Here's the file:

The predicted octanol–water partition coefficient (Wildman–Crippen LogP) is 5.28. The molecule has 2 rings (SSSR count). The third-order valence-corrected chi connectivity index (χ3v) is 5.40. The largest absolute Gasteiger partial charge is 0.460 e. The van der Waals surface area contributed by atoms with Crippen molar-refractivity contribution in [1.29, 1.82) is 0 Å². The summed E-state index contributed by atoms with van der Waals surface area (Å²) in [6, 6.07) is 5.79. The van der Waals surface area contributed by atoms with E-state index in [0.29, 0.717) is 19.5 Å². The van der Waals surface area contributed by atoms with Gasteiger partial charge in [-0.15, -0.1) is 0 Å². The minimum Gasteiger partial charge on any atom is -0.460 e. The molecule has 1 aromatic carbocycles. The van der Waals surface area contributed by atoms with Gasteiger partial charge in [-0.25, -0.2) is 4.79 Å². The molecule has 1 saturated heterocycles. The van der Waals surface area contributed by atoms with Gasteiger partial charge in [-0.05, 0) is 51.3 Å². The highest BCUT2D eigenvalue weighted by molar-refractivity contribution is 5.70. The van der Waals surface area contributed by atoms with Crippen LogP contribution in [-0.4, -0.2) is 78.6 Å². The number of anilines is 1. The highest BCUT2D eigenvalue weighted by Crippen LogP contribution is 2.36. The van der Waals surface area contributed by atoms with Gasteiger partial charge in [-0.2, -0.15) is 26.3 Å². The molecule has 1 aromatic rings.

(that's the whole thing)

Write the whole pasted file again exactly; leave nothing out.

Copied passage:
The predicted octanol–water partition coefficient (Wildman–Crippen LogP) is 5.28. The molecule has 2 rings (SSSR count). The third-order valence-corrected chi connectivity index (χ3v) is 5.40. The largest absolute Gasteiger partial charge is 0.460 e. The van der Waals surface area contributed by atoms with Crippen molar-refractivity contribution in [1.29, 1.82) is 0 Å². The summed E-state index contributed by atoms with van der Waals surface area (Å²) in [6, 6.07) is 5.79. The van der Waals surface area contributed by atoms with E-state index in [0.29, 0.717) is 19.5 Å². The van der Waals surface area contributed by atoms with Gasteiger partial charge in [-0.15, -0.1) is 0 Å². The minimum Gasteiger partial charge on any atom is -0.460 e. The molecule has 1 aromatic carbocycles. The van der Waals surface area contributed by atoms with Gasteiger partial charge in [-0.25, -0.2) is 4.79 Å². The molecule has 1 saturated heterocycles. The van der Waals surface area contributed by atoms with Gasteiger partial charge in [-0.05, 0) is 51.3 Å². The highest BCUT2D eigenvalue weighted by molar-refractivity contribution is 5.70. The van der Waals surface area contributed by atoms with Crippen LogP contribution in [-0.4, -0.2) is 78.6 Å². The number of anilines is 1. The highest BCUT2D eigenvalue weighted by Crippen LogP contribution is 2.36. The van der Waals surface area contributed by atoms with Gasteiger partial charge in [-0.2, -0.15) is 26.3 Å². The molecule has 1 aromatic rings.